All through Pakistan and Afghanistan, restaurants and roadside barbecue stalls produce iron skewers of lamb, chicken, and occasionally beef. The skewers are terrifying—about a yard long—and served in great bundles in the middle of the table with huge piles of delicious fresh naan bread. Muslim cooks wouldn't use wine or the ginger, for that matter, but I think it improves the flavor enormously. Beef is also good cooked this way.
1 small leg of lamb, about 3 lb.
6 tablespoons ginger purée or
2 inches fresh ginger, grated
1/2 bottle red wine, or to cover
2 fresh bay leaves, bruised
Ghee, mustard oil, or olive oil, for brushing
Naan bread or flour tortillas
Cucumber Raita (optional)
1 cucumber, seeded, sliced, salted,
then rinsed and patted dry
1 tomato, seeded and diced
1 onion, finely sliced
1/2 cup plain yoghurt
Salt and freshly ground black pepper
12 long metal kabob skewers
Ask the butcher to cut the leg of lamb across the bone into thick slices, about 1-1/4 inches wide. Remove and discard the central bone from each slice, then cut the meat into 1-1/4 inch cubes.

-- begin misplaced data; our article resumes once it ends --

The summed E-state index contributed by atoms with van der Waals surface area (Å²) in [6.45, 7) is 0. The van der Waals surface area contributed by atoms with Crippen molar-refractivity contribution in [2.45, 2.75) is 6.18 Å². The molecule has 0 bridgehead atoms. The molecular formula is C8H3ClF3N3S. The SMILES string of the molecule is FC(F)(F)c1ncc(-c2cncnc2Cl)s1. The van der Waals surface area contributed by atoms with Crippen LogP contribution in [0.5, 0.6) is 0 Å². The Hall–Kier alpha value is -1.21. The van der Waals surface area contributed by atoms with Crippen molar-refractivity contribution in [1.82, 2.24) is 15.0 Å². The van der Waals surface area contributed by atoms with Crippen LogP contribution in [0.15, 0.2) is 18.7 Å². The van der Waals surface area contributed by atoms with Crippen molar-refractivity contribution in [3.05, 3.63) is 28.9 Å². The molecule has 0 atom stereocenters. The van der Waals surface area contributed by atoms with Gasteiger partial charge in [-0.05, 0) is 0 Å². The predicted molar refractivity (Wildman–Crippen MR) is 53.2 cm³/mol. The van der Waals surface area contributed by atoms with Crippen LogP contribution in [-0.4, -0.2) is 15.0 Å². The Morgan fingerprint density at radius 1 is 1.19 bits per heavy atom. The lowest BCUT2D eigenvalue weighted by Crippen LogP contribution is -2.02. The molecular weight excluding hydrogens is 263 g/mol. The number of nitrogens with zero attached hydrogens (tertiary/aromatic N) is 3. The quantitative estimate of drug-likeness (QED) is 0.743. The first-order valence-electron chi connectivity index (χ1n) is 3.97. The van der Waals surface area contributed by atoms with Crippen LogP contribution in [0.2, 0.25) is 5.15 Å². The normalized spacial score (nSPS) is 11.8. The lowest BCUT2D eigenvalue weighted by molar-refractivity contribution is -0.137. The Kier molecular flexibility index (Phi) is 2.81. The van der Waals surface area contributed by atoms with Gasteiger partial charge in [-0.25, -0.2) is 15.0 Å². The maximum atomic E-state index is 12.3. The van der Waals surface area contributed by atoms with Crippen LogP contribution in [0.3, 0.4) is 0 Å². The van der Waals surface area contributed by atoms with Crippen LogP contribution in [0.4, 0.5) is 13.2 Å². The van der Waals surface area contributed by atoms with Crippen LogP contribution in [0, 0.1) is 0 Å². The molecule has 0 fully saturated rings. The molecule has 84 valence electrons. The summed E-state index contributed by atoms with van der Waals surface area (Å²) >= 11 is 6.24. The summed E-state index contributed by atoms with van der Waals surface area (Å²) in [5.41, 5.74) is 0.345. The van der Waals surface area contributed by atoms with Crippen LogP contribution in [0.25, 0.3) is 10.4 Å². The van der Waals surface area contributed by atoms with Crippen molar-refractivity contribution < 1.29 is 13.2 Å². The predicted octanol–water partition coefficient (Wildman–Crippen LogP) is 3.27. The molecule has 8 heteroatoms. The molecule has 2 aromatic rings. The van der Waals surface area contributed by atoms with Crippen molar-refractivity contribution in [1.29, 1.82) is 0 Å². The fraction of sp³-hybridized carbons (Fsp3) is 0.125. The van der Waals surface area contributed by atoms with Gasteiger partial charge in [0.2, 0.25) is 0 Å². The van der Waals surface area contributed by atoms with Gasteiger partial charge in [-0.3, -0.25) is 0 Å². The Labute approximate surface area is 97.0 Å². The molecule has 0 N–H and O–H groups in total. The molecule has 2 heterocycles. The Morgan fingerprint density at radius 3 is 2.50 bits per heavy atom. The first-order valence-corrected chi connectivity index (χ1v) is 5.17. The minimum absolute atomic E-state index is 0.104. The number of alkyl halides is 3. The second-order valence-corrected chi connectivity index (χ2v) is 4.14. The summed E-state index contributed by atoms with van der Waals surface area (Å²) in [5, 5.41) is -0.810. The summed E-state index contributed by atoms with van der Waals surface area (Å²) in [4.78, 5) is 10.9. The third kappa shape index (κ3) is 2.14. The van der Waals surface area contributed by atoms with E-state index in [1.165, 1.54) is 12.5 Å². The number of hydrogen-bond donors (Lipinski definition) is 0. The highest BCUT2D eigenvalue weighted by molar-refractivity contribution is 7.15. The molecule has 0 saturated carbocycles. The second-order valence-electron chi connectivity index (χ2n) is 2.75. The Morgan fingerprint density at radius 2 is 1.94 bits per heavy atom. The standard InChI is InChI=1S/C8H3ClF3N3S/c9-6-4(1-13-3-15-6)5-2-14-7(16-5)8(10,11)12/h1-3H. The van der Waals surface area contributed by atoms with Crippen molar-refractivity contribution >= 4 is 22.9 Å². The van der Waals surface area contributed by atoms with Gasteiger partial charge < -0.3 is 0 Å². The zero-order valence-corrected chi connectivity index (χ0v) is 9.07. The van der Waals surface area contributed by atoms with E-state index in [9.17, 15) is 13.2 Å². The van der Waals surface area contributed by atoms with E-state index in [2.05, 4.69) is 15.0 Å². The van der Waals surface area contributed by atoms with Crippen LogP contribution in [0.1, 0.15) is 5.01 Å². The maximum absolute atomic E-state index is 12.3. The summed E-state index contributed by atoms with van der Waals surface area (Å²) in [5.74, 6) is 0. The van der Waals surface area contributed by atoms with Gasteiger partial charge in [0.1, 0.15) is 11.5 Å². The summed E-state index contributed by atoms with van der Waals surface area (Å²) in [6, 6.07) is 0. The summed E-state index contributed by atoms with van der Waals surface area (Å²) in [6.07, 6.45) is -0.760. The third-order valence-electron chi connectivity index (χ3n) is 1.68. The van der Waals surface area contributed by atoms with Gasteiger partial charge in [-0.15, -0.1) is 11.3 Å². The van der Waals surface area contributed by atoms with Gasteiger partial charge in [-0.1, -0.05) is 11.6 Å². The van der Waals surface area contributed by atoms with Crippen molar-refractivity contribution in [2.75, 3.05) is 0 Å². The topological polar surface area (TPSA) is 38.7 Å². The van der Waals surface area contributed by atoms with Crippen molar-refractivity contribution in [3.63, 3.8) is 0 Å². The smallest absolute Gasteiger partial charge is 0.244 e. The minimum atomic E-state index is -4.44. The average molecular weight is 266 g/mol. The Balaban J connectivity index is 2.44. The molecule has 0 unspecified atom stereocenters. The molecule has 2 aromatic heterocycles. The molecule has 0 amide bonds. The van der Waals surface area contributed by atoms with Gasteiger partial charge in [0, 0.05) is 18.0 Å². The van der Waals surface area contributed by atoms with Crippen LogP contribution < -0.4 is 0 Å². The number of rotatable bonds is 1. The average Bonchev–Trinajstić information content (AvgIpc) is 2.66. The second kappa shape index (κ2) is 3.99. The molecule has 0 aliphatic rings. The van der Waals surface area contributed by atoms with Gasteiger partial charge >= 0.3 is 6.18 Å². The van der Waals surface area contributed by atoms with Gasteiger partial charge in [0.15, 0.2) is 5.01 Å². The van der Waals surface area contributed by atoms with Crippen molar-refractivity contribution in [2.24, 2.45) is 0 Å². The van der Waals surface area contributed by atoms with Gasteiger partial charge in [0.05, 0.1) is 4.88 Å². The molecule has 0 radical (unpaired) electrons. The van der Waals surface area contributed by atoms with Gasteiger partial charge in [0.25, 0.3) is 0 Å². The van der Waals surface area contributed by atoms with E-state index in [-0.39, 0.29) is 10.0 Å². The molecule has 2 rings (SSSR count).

Put in a bowl, add the ginger, and turn to coat. Add the wine and bay leaves, cover, then marinate in the refrigerator for 1 hour or up to 2 days.
Remove from the marinade and pat dry. Thread onto metal skewers, brush with melted ghee or oil, and sprinkle with sea salt.
Mix the Raita ingredients together in a small bowl and set aside.
Light an outdoor grill or preheat a broiler until very hot. Grill or broil the kabobs for about 5 minutes on each side, until the meat is crisp and brown outside and still pink inside. Serve with the raita and warmed naan bread or tortillas.
Sticks & Skewers
By Elsa Petersen-Schepelern
Time Life Books
Color photos throughout
Recipe reprinted by permission.
This page created June 2000
Copyright © 1994-2017,